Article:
KIWI driver Scott McLaughlin might have taken ownership of the Newcastle 500 with his track-taming victory on Saturday afternoon, but the evening belonged all to Cold Chisel.
An estimated crowd of 20,000 flocked to Foreshore Park following the racing action to receive a fuel injection of rock’n’roll. Even the far eastern hill was densely-populated.
Supercars and Cold Chisel enjoy obvious cultural cross-over appeal. There were hundreds of people who staked out spots early in the day and had obviously bought Supercars tickets especially to see Chisel.
And they didn’t disappoint. Without a doubt the Aussie pub rock icons have still got it.
Cold Chisel tuned up on Wednesday in Hobart for their first concert in almost two years and brought no rust back to Newcastle.
Jimmy Barnes prowled the stage constantly, letting his trademark gravel voice boom across the audience. Sweat poured off the 61-year-old “Working Class Man’s” face.
There were no pit stops. No idling. No petrol left in the tank. Barnesy and co gave it everything.
Barnes’ only issue was remembering the lyrics. For several tracks, and particularly for The Perfect Crime off the band’s last studio album, Barnes constantly sang the words off a lyric sheet taped to the bottom of the stage.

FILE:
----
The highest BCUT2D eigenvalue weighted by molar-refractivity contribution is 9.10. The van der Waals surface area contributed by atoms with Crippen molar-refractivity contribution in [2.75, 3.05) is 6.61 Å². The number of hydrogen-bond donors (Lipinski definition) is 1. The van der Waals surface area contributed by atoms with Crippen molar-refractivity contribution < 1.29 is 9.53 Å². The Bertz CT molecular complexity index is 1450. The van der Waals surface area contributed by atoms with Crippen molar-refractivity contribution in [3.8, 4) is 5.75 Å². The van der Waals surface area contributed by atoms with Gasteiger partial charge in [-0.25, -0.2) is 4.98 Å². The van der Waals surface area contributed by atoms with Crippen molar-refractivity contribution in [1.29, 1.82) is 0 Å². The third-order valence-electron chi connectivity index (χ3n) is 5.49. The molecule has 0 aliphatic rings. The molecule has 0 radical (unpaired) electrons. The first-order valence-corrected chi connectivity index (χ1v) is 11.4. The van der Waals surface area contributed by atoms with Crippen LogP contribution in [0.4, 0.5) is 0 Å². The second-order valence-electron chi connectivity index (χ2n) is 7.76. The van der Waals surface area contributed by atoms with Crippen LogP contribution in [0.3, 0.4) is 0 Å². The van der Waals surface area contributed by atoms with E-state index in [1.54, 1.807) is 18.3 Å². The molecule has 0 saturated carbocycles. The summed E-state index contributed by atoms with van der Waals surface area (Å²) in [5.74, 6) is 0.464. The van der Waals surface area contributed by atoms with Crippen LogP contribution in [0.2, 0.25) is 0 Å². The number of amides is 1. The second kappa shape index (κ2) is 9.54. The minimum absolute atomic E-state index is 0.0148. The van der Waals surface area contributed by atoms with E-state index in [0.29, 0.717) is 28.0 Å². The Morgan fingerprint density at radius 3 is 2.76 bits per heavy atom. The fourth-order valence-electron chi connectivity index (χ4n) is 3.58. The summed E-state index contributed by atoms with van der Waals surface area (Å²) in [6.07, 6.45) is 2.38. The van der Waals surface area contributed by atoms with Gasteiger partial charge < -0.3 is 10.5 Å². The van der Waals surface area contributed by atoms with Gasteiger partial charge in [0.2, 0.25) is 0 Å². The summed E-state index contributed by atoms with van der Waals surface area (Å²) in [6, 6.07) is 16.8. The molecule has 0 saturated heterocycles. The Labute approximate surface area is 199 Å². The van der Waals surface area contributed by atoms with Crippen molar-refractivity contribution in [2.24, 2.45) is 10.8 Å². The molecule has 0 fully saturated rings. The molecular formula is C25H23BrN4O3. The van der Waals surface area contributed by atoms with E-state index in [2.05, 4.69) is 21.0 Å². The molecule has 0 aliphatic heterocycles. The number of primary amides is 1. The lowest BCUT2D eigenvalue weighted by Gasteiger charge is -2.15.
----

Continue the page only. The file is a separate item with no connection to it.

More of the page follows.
Surprisingly there was very little banter from Barnes - simply the business of rock’n’roll.
After opening with Letter To Alan the pace was frenetic. Standing On The Outside, Choir Girl and My Baby all followed in quick succession.
Ian Moss’ guitar work was immaculate, peeling off bluesy riffs and solos.
He was having fun too. Moss and Barnes constantly shared smiles and laughs as they rocked around the stage.
Bassist Phil Small, pianist Don Walker and Charley Drayton were less animated and concentrated on delivering an air-tight unit.
The energy picked up for Cheap Wine nine songs in and the crowd belted out the chorus in unison.
The reaction seemed to take Chisel to another level as Shipping Steel and You Got Nothing I Want continued to whip up the crowd.
Then came the power ballads. Flame Trees and then surprisingly Khe Sanh before the encore. Boy, did Newcastle sing their little hearts out.
Earlier, Newcastle indie band The Owls opened the evening with their English-inspired brand of indie rock and proved why it’s a travesty that they don’t enjoy greater success.
Spiderbait built the party atmosphere with an energetic set of alternative rock that featured their classics Buy Me A Pony (with bassist Janet English on drums), Calypso and Black Betty.
Frontman and drummer Kram was brutal on the skins. At times it felt like he was attempting to nail his snare through the stage.
Year one down for the Newcastle 500 and the bar for musical entertainment has been set magnificently high.